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A thank you to the Drama Department

Thursday, 24 January, 2019 -- joe

In 1975, whilst in the Lower Sixth, I was in a School production of the Fire Raisers by Max Frisch, directed by Anthony Barnard. Don’t look too hard at the photos to spot me; I was a fireman and the Doctor of Philosophy whose sole speech was drowned out by sirens and fire alarms. Happily it wasn’t my only appearance on the College stage (in the old gym), but it was with friends made in that show that I went to see a production of Oh What a Lovely War at the Bromley Little Theatre.

So began my fascination with the Great War which led to me directing Oh What a Lovely War twice, most recently at the Minack in Cornwall, marking the 100th anniversary of the declaration of war on 4 August 1914.

So when I was then tasked by my colleagues at the Geoffrey Whitworth Theatre in Crayford with directing a play to commemorate the end of the war, there was a bit of head scratching. Eventually we discovered that the great 1927 novel of All Quiet on the Western Front had been staged professionally at Nottingham Playhouse and in theatres in the US. We made contact with Robin Kingsland, the writer who had adapted it, and then, with great fortune, obtained the permission of the Remarque Estate to perform it.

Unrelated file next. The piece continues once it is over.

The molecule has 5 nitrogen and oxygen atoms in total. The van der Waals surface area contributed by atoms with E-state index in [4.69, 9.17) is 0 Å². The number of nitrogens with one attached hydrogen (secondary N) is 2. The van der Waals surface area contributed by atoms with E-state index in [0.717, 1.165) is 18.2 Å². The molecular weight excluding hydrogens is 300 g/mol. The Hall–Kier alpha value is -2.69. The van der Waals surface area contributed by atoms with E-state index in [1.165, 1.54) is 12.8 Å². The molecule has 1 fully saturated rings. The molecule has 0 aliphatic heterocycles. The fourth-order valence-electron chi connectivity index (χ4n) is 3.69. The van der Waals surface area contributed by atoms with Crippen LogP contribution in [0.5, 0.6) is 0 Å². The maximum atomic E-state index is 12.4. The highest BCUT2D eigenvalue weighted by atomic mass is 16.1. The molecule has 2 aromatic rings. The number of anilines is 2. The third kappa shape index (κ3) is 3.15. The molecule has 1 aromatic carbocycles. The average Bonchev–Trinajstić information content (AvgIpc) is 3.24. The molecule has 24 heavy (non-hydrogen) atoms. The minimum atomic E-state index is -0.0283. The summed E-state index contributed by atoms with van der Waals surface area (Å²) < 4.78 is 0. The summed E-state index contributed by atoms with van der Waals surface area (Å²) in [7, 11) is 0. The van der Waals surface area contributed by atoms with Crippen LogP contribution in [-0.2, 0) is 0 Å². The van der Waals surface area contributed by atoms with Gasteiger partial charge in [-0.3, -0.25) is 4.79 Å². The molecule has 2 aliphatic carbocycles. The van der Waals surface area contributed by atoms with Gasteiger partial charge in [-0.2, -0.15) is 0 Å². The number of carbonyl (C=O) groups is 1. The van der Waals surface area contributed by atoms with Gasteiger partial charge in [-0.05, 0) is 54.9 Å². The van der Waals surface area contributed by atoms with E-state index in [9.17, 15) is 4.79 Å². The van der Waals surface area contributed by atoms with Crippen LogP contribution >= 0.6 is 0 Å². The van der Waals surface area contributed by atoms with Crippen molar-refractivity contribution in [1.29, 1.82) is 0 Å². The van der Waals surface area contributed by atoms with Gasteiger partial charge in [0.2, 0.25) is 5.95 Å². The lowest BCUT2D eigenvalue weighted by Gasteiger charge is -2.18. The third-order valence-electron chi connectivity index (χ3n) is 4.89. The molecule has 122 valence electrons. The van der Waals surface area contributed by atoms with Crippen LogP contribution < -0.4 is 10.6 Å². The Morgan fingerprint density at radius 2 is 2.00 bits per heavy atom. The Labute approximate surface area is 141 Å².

In email exchanges with Mr Kingsland it was clear that he felt strongly that the actors playing the young soldiers should indeed be young; in that respect I was very fortunate to be able to tap into the enormous talent in our Youth Group but, with some recent departures to University (including my own son Harry, a 2017 leaver), I also needed to look elsewhere.

And where else to look but the Eltham College Drama department? Kerry Robinson very kindly pointed me in the direction of one of her pupils who was taking a year out after leaving last summer and Harrison Marsh duly turned up for auditions last July.

I had no hesitation in casting him as Albert Kropp, best friend of the storyteller Paul, and along with a cast of 7 other young men, all under 25 and the majority of whom were 17 or 18, we duly marked the 100th anniversary of the Armistice over the course of the week which included Sunday 11th November, playing to full houses.

Mr Kingsland joined us for our final performance and wrote afterwards:

I just wanted to say again to the whole company and creative team behind tonight's performance, how very impressed I was with what a beautiful job you've all made of the show….it was a very fine production - strong performances by a very talented cast, terrific set design and costumes, and very good direction. I really couldn't have asked for more. And coming on this especially important centenary commemoration made it all the more poignant.

And why is any of this interesting to readers of Plane Talking? Well maybe some of you will fondly remember acting on that old stage in the gym, being directed by Tony Barnard, and maybe some of you out there are still acting or directing! But also, in casting Harrison, I was very pleased to be able to tap into some talent emerging from the College Sixth Form and create a bridge between School and local theatre which hopefully may be maintained in future seasons.


Mike Higginson, OE 1969-1976